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Real Estate Home Mortgages/selling home as is or other options


My wife and I are attempting to buy a home. We have the down payment and are approved for the loan. We had hoped to sell our current home after closing on the new one. But the old house has been needing floor (wooden) repairs and just found out yesterday it will cost thousands of dollars to repair it just to sell it.
The floor is deteriorated badly and could be fixed at great expense. Can we do a short sale? How does this affect our credit. Will the lender expect us to pay the negative equity?
We are in our early 60's and live in Oklahoma.


I'm afraid I am not the bearer of good news. You could possibly do a short sale, but here is what you are up against:

1. Short sales are long in time; it takes months to get the lender to agree to it.

2. Unless you repair the floor before the sale, you are limiting yourself to buyers who are willing to take care of the repairs themselves (they can get an FHA 'fixing-up' loan. Such buyers are few and far between.

Short sales do affect your credit adversely. If your credit right now is very good (750+) you should still be able to get a new loan. Also, if you can arrange financially to close the new loan before the short sale, you'll circumvent any potential credit dings.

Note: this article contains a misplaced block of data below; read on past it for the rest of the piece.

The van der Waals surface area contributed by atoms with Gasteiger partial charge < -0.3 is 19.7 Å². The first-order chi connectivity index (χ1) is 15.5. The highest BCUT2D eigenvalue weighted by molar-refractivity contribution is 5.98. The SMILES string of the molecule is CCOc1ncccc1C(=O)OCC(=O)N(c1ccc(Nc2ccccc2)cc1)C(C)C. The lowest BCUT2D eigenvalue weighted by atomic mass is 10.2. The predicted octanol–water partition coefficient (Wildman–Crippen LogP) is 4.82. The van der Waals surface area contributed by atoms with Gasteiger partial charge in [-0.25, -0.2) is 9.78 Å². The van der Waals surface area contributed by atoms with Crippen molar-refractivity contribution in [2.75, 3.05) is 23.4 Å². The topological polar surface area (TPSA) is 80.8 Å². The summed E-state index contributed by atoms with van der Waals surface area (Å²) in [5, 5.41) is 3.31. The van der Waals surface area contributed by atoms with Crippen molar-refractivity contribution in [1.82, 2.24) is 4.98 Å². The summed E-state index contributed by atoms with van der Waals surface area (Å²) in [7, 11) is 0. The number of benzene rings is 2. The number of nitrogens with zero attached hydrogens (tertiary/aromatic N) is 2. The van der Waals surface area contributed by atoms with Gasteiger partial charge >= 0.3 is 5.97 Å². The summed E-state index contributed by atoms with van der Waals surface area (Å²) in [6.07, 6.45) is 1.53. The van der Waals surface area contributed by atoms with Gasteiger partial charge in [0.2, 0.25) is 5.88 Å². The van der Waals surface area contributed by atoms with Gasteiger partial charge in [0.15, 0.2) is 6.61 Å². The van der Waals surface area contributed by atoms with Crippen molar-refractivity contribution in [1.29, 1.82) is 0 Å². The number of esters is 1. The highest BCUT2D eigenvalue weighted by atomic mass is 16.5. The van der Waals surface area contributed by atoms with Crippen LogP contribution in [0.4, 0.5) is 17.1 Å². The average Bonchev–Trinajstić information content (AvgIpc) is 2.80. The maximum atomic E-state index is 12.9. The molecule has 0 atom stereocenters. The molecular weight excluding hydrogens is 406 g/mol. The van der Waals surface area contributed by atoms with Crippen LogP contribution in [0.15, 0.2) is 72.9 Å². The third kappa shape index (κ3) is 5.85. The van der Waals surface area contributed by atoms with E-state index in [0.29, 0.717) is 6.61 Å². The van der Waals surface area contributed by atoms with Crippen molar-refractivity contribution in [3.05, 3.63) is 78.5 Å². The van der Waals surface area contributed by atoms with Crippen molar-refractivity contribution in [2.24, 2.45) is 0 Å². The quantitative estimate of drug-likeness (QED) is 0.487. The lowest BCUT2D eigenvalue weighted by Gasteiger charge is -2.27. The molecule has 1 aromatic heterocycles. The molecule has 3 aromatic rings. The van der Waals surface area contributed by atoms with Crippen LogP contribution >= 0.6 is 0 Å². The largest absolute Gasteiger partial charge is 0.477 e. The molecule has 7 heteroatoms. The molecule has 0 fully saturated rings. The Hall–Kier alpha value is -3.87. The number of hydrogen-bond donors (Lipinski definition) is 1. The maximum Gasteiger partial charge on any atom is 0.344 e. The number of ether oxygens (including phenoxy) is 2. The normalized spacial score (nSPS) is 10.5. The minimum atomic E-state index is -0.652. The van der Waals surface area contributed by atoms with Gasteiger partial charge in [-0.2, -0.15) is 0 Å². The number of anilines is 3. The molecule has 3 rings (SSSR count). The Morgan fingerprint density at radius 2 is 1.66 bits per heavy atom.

Best wishes,

About Real Estate Home Mortgages
This topic answers questions related to purchasing a home, owning a home, home ownership, mortgage education, mortgage applications, and mortgage needs whether buying a first home or refinancing a current loan. Issues related to home ownership, home equity, mortgage education, refinacing options, home improvment finacing, first time home loans, home equity loans, vactation home loans, and mortgages for investment homes are dealt with here also. Though not the primary focus of this topic, Home Equity Lines of Credits (HELOCS), reverse mortgages, and calculating home equity may also be asked. If you do not see your home mortgae, home finacing, or home equity question answered in this area then please ask a question here

Real Estate Home Mortgages

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Eric Forster


Did your last mortgage broker or lender trick you into a messy situation which could cost you your home? I've been close to 30 years in the mortgage industry, and I've seen it all. Believe me, it is not pretty. As the owner of a mortgage company I am called frequently to testify as an expert witness in mortgage fraud cases and other cases where lenders did not fully disclose the terms of the loans they were offering to the borrowers. I have seen fraud being committed by borrowers - and by lenders. It's a tough world out there. And by the way - you are invited to visit my website,


More than 25 years in loan production and underwriting in Southern California.

Mortgage Bankers of America (Southern California Chapter)

Former columnist for AOL Financial Center and the author of a mortgage primer.

MBA (Finance)

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